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Winning streaks in sports and the misperception of momentum

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CONTRIBUTORS:
  Author Vergin, R. C.
JOURNAL:
  Journal of Sport Behavior (JSB), 23(2), 181 - 197.
YEAR: 2000
PUB TYPE: Journal Article
SUBJECT(S): sport; psychological-momentum; perception; winning; baseball; basketball; professional
DISCIPLINE: No discipline assigned
HTTP: https://secure.sportquest.com/su.cfm?articleno=S-657020&title=S-657020
LANGUAGE: English
PUB ID: 103-343-666 (Last edited on 2011/03/15 19:22:05 GMT-6)
SPONSOR(S):
 
ABSTRACT:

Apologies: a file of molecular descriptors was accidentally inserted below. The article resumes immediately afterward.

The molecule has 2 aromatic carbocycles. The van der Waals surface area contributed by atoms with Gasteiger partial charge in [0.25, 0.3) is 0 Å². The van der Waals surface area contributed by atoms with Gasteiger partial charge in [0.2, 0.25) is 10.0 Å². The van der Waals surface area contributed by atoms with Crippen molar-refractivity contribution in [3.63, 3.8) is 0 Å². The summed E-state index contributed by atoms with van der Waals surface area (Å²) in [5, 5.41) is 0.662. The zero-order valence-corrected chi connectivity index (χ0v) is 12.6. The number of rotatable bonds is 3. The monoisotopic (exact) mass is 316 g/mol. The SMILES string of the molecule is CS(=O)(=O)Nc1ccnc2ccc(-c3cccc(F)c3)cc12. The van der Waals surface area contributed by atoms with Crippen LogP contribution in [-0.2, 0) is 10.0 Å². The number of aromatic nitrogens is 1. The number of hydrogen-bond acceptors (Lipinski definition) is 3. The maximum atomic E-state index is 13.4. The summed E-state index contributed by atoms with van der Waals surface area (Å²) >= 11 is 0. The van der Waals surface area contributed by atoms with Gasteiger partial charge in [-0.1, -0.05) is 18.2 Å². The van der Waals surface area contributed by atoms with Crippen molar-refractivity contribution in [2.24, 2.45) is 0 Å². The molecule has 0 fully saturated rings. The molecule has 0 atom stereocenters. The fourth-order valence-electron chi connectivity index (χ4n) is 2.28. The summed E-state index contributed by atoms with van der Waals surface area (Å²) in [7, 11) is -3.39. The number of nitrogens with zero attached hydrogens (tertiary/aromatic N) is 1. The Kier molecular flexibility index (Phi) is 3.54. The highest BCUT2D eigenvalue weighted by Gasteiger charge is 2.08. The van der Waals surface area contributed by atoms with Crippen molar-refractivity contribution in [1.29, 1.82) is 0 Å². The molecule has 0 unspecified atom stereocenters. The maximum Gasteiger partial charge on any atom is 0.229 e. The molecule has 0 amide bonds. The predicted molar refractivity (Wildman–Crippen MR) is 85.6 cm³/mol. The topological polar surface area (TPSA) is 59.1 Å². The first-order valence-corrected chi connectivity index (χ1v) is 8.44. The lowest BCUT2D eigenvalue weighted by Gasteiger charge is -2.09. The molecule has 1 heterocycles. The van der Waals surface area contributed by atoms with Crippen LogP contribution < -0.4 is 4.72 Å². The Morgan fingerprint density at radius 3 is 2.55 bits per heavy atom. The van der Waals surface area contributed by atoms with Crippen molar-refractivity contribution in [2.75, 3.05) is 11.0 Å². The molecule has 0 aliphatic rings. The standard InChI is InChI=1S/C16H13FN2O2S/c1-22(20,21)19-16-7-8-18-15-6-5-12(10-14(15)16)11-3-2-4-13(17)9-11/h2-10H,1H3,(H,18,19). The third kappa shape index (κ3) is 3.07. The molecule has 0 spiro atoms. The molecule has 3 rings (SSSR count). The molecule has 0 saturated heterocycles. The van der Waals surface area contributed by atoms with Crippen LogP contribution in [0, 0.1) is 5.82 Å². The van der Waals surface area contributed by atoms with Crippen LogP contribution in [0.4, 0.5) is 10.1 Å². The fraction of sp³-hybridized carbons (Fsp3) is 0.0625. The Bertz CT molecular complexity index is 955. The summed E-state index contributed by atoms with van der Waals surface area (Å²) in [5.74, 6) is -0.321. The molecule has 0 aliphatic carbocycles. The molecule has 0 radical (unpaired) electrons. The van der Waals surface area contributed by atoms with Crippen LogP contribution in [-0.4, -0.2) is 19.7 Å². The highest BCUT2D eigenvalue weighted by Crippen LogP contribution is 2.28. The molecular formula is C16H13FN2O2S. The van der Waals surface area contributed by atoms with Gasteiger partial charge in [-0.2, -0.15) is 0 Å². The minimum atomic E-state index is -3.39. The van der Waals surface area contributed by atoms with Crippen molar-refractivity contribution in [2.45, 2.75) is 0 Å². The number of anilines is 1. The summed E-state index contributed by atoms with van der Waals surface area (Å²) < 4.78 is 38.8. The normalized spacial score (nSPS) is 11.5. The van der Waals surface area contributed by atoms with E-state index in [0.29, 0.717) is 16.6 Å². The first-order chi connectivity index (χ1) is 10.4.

There is an almost universal belief by athletes, sports fans and media observers that momentum is an important force in sports contests. Terms such as winning streaks, the hot hand in basketball shooting, and batting slumps in baseball are part of the lexicon of sports and are examples of perceived momentum. Prior research has demonstrated that athletes perceive that momentum exists, but evidence of the effect of momentum on performance within individual athletic contests has proved elusive. This research extends that exploration by looking for momentum over a season. Actual winning and losing streaks for the 28 major league baseball teams and the 29 National Basketball Association teams were compared to streaks that would have occurred under the assumption that game outcome is independent of the outcome of the most recent previous games. The chi-square goodness-of-fit test showed a very close fit of actual streaks to expected streaks under the independence assumption, with none of the ten chi-square probabilities approaching the customary .05 significance level. Also, the Wald-Wolfowitz runs test for randomness produced only 5 team season observations out of 86 with significance levels = < .05. The results suggest that sports participants and observers place an unjustified importance on momentum as a causal factor in outcomes of sport contests.
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